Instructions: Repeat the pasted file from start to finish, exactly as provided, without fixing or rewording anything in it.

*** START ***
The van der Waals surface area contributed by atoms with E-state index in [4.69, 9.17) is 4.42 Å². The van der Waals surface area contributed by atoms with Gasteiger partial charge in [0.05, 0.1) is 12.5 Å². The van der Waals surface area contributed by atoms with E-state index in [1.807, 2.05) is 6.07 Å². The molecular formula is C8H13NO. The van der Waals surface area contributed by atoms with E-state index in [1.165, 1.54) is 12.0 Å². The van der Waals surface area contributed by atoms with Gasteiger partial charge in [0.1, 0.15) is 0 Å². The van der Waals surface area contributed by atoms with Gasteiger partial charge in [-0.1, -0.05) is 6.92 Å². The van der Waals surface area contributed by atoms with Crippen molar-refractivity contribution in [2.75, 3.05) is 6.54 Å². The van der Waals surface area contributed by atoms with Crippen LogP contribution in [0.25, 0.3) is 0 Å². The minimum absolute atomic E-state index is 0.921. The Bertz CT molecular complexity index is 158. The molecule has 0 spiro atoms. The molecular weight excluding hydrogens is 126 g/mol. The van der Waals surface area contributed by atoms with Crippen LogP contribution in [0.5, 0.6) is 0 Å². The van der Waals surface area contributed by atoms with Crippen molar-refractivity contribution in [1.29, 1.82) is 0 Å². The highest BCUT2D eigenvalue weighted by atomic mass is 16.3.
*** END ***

The van der Waals surface area contributed by atoms with E-state index in [4.69, 9.17) is 4.42 Å². The van der Waals surface area contributed by atoms with Gasteiger partial charge in [0.05, 0.1) is 12.5 Å². The van der Waals surface area contributed by atoms with E-state index in [1.807, 2.05) is 6.07 Å². The molecular formula is C8H13NO. The van der Waals surface area contributed by atoms with E-state index in [1.165, 1.54) is 12.0 Å². The van der Waals surface area contributed by atoms with Gasteiger partial charge in [0.1, 0.15) is 0 Å². The van der Waals surface area contributed by atoms with Gasteiger partial charge in [-0.1, -0.05) is 6.92 Å². The van der Waals surface area contributed by atoms with Crippen molar-refractivity contribution in [2.75, 3.05) is 6.54 Å². The van der Waals surface area contributed by atoms with Crippen LogP contribution in [0.25, 0.3) is 0 Å². The minimum absolute atomic E-state index is 0.921. The Bertz CT molecular complexity index is 158. The molecule has 0 spiro atoms. The molecular weight excluding hydrogens is 126 g/mol. The van der Waals surface area contributed by atoms with Crippen LogP contribution in [0.5, 0.6) is 0 Å². The van der Waals surface area contributed by atoms with Crippen molar-refractivity contribution in [1.29, 1.82) is 0 Å². The highest BCUT2D eigenvalue weighted by atomic mass is 16.3.